The Royal Australian Air Force’s (RAAF) KC-30A Multi-Role Tanker Transport has refuelled a US Marine Corps (USMC) F/A-18C Hornet with engine trouble over Iraq, first of such effort by a RAAF aircraft over a war-zone.
While flying a combat mission against Daesh over Northern Iraq, the USMC Hornet was forced to shut down one of its two engines due to a mechanical issue.
Following this accident, short on fuel, the aircraft crew requested air-to-air refuelling support from the RAAF KC-30A.
RAAF KC-30A aircraft captain Squadron Leader Jamie said: "The hardest part was that the Hornet couldn’t maintain the required altitude or speed that we normally refuel at due to the hostile environment over Iraq.
"The first option was to accept refuelling at a reduced speed, lower than normally required, and refuelling at that speed had never been done by me or my crew.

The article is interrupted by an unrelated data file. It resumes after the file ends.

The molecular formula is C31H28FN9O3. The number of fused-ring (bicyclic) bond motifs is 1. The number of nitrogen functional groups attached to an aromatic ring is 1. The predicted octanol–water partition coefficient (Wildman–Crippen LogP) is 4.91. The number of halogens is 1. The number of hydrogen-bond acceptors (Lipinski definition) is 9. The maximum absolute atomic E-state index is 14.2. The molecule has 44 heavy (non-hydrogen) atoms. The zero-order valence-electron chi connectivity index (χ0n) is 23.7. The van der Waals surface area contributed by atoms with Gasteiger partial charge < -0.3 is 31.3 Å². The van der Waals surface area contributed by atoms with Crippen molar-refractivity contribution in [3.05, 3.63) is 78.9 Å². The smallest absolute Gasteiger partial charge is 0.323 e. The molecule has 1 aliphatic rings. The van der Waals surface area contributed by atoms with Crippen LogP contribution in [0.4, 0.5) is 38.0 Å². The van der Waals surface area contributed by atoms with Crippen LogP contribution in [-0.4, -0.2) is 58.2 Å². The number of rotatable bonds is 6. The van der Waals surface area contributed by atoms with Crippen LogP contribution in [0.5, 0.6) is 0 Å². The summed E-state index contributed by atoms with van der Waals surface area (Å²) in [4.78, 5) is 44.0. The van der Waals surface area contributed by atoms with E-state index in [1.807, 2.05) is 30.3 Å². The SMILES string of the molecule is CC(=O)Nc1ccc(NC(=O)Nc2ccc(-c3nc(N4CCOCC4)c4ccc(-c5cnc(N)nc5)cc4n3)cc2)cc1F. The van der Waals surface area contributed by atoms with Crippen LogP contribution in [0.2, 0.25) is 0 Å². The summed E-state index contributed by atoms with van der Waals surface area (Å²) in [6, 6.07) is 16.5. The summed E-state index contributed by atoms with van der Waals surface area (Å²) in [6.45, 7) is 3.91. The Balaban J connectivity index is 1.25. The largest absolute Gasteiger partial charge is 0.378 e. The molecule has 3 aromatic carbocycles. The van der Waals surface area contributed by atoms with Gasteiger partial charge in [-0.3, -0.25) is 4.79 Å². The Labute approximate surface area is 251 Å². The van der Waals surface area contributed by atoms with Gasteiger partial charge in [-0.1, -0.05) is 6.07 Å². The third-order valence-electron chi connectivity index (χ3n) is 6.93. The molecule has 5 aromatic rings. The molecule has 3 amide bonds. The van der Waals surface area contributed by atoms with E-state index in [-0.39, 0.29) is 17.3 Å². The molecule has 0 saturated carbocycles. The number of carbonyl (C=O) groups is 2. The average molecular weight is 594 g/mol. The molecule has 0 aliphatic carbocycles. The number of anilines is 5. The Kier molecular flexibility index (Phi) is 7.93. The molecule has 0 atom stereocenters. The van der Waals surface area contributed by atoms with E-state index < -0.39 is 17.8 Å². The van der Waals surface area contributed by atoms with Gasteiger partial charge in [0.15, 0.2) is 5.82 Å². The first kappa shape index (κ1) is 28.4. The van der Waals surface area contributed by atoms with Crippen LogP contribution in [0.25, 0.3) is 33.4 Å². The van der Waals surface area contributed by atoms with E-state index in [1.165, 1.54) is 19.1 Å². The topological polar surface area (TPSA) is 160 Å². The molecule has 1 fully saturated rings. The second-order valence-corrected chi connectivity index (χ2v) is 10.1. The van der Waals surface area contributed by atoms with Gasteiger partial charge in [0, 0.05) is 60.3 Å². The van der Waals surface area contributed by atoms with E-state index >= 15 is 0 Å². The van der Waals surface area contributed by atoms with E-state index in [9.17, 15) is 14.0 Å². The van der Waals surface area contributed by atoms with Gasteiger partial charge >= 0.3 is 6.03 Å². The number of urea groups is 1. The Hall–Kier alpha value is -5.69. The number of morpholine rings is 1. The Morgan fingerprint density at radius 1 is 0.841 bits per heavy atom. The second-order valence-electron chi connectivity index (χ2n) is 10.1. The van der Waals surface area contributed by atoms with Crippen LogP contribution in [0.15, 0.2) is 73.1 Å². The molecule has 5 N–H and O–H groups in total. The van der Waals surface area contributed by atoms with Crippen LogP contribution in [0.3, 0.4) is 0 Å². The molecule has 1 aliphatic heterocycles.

"The other option was to do what we call tobogganing, where we refuel while descending to allow the Hornet to gather more speed."
Jamie said the team selected the first option as the second would have brought the aircraft below a safe altitude.
During the mission, the USMC pilot demonstrated incredible skill and both the aircraft were able to perform manoeuvres in order to enable the jet to refuel, fly out of Iraq and land safely, he added.
The Australian Air Task Group operates as a part of the coalition effort includes six F/A-18A Hornet aircraft, a KC-30A Multi-Role Tanker Transport and an E-7A Wedgetail airborne early warning and control aircraft.
Recently, another RAAF KC-30A refuelled an E-7A Wedgetail above Iraq, using its air-to-air refuelling boom for the first time during operations.
The air-to-air boom refuelling process involved two large aircraft transferring fuel through a manoeuvrable pipe, known as a boom, which extends back from the rear of the KC-30A.
Image: RAAF KC-30A provides air-to-air refuelling support to Coalition aircraft over Iraq. Photo: courtesy of CPL Ben Dempster / Commonwealth of Australia, Department of Defence.